Often in the dark valleys God is pleased to cause everyone to withdraw from the afflicted one. “I looked on my right hand, and beheld, but there was no man that would know me: refuge failed me; no man cared for my soul.” (Ps. 142:4). See also, Jer. 20:7. “He hath put my brethren far from me, and mine acquaintance are verily estranged from me. My kinsfolk have failed, and my familiar friends have forgotten me. They that dwell in mine house, and my maids, count me for a stranger: I am an alien in their sight. I called my servant, and he gave me no answer; I entreated him with my mouth. My breath is strange to my wife, though I entreated for the children’s sake of mine own body. Yea, young children despised me; I arose, and they spake against me. All my inward friends abhorred me: and they whom I loved are turned against me.” (Job 19:13-19).
The speculations are advanced by the numbers, as all make their judgment concerning the sufferer’s seeming sad fall from favor. This oppression is an evil that ignites greater bitterness in the soul. “I have heard many such things: miserable comforters are ye all.” “Ye are all physicians of no value.” (Job 16:1, 13:4). The bereaved saint becomes the butt of ridicule and heartless conjecture. (Job 30:9; Ps. 69:12; Lam. 3:63).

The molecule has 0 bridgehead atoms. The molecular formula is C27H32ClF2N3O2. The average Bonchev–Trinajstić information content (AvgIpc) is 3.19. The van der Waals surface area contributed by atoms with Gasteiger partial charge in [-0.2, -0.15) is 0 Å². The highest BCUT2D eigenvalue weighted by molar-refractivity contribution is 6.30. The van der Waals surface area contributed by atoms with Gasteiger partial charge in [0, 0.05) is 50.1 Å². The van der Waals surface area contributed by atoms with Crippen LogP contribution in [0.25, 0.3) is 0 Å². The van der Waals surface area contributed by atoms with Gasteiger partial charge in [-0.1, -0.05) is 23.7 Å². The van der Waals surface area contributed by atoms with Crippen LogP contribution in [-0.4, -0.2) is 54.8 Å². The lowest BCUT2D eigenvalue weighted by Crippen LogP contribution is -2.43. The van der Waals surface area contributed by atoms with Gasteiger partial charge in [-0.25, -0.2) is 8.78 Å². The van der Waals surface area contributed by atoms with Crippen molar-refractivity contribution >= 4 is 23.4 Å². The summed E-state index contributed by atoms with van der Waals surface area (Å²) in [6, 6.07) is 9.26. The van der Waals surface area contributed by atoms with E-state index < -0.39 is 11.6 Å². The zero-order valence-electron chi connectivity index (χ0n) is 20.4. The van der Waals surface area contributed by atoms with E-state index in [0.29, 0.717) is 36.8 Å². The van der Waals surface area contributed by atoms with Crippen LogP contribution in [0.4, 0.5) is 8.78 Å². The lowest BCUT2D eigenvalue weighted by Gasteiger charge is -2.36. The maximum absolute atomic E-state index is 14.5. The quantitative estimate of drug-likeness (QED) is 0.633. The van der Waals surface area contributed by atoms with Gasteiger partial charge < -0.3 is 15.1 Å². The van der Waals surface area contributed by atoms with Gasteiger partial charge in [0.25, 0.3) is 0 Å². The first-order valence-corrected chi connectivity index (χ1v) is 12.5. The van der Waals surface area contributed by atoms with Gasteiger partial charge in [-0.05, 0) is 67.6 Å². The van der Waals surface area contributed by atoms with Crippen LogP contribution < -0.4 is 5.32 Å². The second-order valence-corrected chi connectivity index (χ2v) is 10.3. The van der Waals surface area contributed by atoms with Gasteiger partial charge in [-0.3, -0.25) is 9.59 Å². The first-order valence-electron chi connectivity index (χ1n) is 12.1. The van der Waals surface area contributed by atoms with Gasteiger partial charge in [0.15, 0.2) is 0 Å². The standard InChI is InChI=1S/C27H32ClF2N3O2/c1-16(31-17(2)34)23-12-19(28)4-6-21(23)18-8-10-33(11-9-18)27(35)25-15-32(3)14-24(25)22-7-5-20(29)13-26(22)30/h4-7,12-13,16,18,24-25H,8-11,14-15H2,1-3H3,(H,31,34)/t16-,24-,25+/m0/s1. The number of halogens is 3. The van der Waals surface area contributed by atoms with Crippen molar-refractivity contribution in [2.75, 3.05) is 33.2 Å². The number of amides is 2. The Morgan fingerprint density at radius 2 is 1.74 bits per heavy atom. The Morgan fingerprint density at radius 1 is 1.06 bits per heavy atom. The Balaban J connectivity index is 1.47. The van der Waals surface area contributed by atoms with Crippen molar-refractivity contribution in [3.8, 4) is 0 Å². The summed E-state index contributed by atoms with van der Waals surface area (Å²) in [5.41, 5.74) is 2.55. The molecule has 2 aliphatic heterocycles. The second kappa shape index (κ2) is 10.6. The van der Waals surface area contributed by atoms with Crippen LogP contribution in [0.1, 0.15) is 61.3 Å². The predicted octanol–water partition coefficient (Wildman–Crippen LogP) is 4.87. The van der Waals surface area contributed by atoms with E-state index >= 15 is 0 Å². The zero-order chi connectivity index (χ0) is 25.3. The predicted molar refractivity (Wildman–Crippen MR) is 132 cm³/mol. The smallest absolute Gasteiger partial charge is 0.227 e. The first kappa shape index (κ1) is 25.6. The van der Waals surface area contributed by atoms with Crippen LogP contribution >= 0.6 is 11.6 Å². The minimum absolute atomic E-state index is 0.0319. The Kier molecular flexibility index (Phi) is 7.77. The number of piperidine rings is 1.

“He will not suffer me to take my breath, but filleth me with bitterness.” (Job 9:18). Filled with this bitter portion, and sensing God is against every enterprise, the soul is fearful to place confidence even in the promises of God. Drunken with wormwood. Not only bitter, but staggering drunk with bitterness. The utterly crushed believer feels as if every time he asked of God, the Lord filled his mouth with gravel and broke his teeth with stones. Peace had long ago taken flight, and with it went all hopes of a prosperous delivery. (verses 15-17). “And I said, My strength and hope is perished form the Lord.” (verse 18).
Praise be to the all-wise and faithful God that all these fiery and hard afflictions are for His honor and glory. The redeemed benefit beyond calculation by them. While suffering them, however, we cannot believe that such is possible. “If I had called, and he had answered me; yet would I not believe that he had hearkened unto my voice.” (Job 9:16).